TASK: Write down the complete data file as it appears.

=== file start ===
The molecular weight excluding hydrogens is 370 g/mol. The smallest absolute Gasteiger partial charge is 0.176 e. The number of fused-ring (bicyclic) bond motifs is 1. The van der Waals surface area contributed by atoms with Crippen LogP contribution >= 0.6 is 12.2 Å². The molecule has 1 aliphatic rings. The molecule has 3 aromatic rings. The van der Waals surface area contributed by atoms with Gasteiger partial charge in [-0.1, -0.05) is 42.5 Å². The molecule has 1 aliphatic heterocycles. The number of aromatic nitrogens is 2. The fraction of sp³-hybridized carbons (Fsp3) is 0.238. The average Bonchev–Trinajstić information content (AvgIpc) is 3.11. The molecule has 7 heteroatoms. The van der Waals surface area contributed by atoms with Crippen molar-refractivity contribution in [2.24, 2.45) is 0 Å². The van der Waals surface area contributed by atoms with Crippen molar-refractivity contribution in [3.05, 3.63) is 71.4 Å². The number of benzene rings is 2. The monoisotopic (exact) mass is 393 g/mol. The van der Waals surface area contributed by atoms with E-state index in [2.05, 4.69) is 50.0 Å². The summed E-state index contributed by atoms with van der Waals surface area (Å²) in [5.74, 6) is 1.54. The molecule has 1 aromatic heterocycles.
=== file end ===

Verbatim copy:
The molecular weight excluding hydrogens is 370 g/mol. The smallest absolute Gasteiger partial charge is 0.176 e. The number of fused-ring (bicyclic) bond motifs is 1. The van der Waals surface area contributed by atoms with Crippen LogP contribution >= 0.6 is 12.2 Å². The molecule has 1 aliphatic rings. The molecule has 3 aromatic rings. The van der Waals surface area contributed by atoms with Gasteiger partial charge in [-0.1, -0.05) is 42.5 Å². The molecule has 1 aliphatic heterocycles. The number of aromatic nitrogens is 2. The fraction of sp³-hybridized carbons (Fsp3) is 0.238. The average Bonchev–Trinajstić information content (AvgIpc) is 3.11. The molecule has 7 heteroatoms. The van der Waals surface area contributed by atoms with Crippen molar-refractivity contribution in [2.24, 2.45) is 0 Å². The van der Waals surface area contributed by atoms with Crippen molar-refractivity contribution in [3.05, 3.63) is 71.4 Å². The number of benzene rings is 2. The monoisotopic (exact) mass is 393 g/mol. The van der Waals surface area contributed by atoms with E-state index in [2.05, 4.69) is 50.0 Å². The summed E-state index contributed by atoms with van der Waals surface area (Å²) in [5.74, 6) is 1.54. The molecule has 1 aromatic heterocycles.